And you will call for mother's prayers 

Only when it is too late. 

Chorus : 



Having drunk so much he could drink no more, 

Tom Gray lay down on the bar-room floor, 

And fell asleep with a troubled brain 

To dream that he rode on the Hell-bound train. 

The engine, with blood was red and damp, 

And darkly lit with a brimstone lamp. 

An imp, for fuel was shoveling bones. 

As the furnace roared with a thousand groans. 

The boiler was filled with lager beer 

And the Devil himself was the engineer. 

A rack was stacked with cigarettes, 

And a help yourself my darling Pets. 

A great large box of snuff was there 

With the common sign of an ugly bear ; 

A corn-cob pipe with a goose quill stem 

And tobacco for all that was one of them. 

The passengers made such a motley crew — 

Church member, Atheist, Gentile and Jew, 

Rich men in broadcloth and beggars in rags, 

Fallen young women and withered old hags, 

Yellow and black men, red and white, 

Chained all together, a horrible sight, 

Faster and faster the engine flew, 

Wilder and wilder the country grew, 

Louder and louder the thunder crashed, 

Brighter and brighter the lightning flashed; 

Hotter and hotter the air became, 

Till the clothes were burned from each quivering frame, 

And in the distance they hear such a yell, 

"Ha! ha" croaked the Devil, "we're nearing Hell!" 

And oh ! how the passengers shrieked with pain, 

And begged the Devil to stop the train. 

But he capered about and danced with glee, 

And laughed and joked at their agony. 

"My faithful friend you have done my work, 

And the Devil will never a pay day shirk. 

You have bullied the weak and robbed the poor, 


And the hungry brother have turned from your door, 

You have gathered up gold to canker and rust, 

And given free vent to your fleshly lust ; 

You've justice scorned, too, and corruption sown, 

And trampled the laws of nature down, 

You've drank, and rioted, and murdered and lied, 

And mocked at God in your hell-born pride ; 

You've paid full fare so I'll carry you through, 

For it's only right that you get your due, 

For every laborer is worth his hire, 

So I'll land you safe in my lake of fire : 

Where your flesh shall roast in the flames that roar, 

And my imps torment you more and more." 

Then Tom awoke with an angry cry, 

His clothes wet with sweat and his hair standing high, 

And he prayed as he never prayed before, 

To be saved from drink and the Devil's power; 

And crying and praying were not in vain, 

For he never more rode on the Hell-bound train. 


This is the road you will travel, 

Unless you mend your ways ; 
'Tis the prison that it leads to, 

And there you'll end your days, 
From rum you have become a bum — 

And wine and women, too,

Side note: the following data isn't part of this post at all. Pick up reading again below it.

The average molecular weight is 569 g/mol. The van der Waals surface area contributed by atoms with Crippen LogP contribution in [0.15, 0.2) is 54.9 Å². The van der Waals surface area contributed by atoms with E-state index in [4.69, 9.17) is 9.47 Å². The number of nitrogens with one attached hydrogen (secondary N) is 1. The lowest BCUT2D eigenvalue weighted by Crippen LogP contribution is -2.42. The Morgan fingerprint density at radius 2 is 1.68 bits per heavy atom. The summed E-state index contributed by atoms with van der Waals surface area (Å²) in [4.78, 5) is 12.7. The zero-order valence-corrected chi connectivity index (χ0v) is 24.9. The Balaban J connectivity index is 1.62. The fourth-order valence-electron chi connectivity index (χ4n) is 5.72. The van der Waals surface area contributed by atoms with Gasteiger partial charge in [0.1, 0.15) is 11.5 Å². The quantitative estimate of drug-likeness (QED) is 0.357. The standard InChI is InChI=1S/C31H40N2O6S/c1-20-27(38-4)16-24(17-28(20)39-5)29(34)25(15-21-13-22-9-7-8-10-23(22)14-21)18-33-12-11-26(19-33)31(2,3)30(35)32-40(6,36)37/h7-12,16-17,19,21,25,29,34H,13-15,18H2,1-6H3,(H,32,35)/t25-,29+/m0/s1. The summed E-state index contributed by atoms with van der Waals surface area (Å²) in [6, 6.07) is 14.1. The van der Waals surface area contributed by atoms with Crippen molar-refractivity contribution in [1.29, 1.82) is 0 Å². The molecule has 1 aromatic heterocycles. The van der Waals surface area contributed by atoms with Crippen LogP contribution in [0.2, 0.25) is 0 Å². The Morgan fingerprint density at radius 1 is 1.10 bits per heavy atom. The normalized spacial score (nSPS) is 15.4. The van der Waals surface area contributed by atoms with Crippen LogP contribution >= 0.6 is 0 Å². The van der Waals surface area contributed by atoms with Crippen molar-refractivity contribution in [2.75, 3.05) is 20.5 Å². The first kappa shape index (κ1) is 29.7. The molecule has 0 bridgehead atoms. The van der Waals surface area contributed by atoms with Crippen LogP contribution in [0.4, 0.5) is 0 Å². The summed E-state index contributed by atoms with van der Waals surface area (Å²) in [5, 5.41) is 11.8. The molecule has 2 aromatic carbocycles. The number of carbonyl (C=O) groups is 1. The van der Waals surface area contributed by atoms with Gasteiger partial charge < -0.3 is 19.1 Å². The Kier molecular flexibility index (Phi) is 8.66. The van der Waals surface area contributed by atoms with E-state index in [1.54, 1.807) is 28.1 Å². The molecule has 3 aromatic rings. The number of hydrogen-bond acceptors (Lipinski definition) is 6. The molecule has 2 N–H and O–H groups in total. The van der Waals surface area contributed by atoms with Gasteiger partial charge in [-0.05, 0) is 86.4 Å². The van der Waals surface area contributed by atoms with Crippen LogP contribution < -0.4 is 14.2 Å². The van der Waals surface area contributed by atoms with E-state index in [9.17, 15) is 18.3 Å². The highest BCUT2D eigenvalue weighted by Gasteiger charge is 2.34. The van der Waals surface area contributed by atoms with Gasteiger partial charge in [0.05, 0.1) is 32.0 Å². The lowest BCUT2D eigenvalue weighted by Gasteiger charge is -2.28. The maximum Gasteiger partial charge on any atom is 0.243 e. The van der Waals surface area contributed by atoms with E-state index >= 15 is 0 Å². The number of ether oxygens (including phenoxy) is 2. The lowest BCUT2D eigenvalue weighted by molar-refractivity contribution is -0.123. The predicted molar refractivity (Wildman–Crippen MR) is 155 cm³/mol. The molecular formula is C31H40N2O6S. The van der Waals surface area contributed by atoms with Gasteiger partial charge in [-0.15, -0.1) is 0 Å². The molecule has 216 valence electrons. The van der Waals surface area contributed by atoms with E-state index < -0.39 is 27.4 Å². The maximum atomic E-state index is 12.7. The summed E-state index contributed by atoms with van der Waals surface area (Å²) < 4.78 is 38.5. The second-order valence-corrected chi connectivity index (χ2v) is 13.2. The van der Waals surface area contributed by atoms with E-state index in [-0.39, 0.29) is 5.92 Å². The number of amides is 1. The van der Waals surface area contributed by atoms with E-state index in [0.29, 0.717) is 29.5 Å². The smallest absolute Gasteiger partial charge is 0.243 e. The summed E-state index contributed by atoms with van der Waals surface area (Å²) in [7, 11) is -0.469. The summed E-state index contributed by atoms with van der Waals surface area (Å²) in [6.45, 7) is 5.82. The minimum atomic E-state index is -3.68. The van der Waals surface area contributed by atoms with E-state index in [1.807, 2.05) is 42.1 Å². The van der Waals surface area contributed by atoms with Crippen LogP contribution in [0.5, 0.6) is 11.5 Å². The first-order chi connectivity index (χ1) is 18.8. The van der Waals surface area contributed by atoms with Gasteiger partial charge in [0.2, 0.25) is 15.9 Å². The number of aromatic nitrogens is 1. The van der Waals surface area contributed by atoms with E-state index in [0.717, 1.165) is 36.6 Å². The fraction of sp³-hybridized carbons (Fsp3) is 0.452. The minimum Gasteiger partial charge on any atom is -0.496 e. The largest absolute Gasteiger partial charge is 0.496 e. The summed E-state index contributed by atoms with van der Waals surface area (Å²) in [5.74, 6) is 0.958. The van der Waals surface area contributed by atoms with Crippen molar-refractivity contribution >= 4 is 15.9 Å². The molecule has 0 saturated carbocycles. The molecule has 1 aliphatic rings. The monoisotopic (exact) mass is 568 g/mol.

And filthy dives and gambling dens 

Have made a brute of you. 
The prison gate is open, 

And awaits your dismal face ; 
And there you'll go to mope and die — 

Unless you change your pace. 



Over the ocean wave far, far away, 
There the poor heathen are dying for day ; 
Groping in ignorance — dark is their night. 
No blessed Bibles shoAv them the light. 

Chorus : 

Pity them, pity them, Christians at home, 

Send them the bread of light — hasten and come. 

Here in this blessed land we have the light, 
Shining from God's own word, free, pure and bright 
Shall we not send them Bibles to read, 
Teachers, preachers and all that they need? 


4 A 


Be careful what you sow, my boy, 

For seed that's sown will §row, 

And what you scatter, day by day, 

Will bring you joy or woe. 

For sowing and growing 

Are the surest things that you know; 

And sighing and crying and sorrow undying 

Will never change seed that- you sow.. 

Be careful of your acts, 

For words can cut and deeds bring blood, 

And wounds are stubborn facts. 

Whether sleeping or weeping, 

The seed that's sown will grow. 

The rose-tree brings roses, 

The thorn tree discloses 

Its thorns as an index of woe. 

Be careful of your fr iend s, b oys , 

Nor walk nor mix with vice 

And fly when sin jenticg.; 

The seed that one is sow ing 

And each will gather its own. 

In joy or sorrow today or tomorrow, 

You'll reap what your right hand has sown, 

And when temptation would ensnare, 

Remember Mother's night prayer. 




~ ? &^^^£*&^z&^?&^#&^^^&^z 



And lead a Christian life. You will find it so much 
better life to live in. Then God will bless you in all 
your work. The hardships of life have caused me to 
suffer with a worse case of catarrh of my head and 
stomach. It is so bad I have lost my hearing. I can't 
hear out of one ear, and not much out of the other 
one. I can't smell any at all, and I can't taste any- 
thing at all. It is all caused by catarrh. All my doc- 
tors say it is turning to consumption now. They said 
if I go South for about five years I would get well of 
it. I am selling this book of my life to get money to 
go South on. So please buy a book from me. It has 
got a lot of good advice in it. A police in Durham 
bought one. He told me he would not take five dollars 
for it, and do without it. So much good advice in it. 
Please buy one and help me to save my life; because 
the doctor said I can't be here on earth long unless 
something is done for me. If you don't care to read 
this book of my life, please help me a little anyway. 
Help me save my life, then God will help you in all 
your works. You all will please forgive me the life I 
have lived, and God will forgive you. I am leading a 
Christian life now. I find this is a happy life to live 
in. I can lay down and sleep now all night, without 
looking for any officer at all. God bless this life. Get 
right with God and lead a Christian life, and remem- 
ber your mother's night prayer. Amen! 

Price only 25 cents. Buy one. It may. save your 
poor soul from hel.1 for eternity. 

I am also selling a good Shaving Soap, good for 
many uses. Price 10 cents the box, 3 for 25 cents.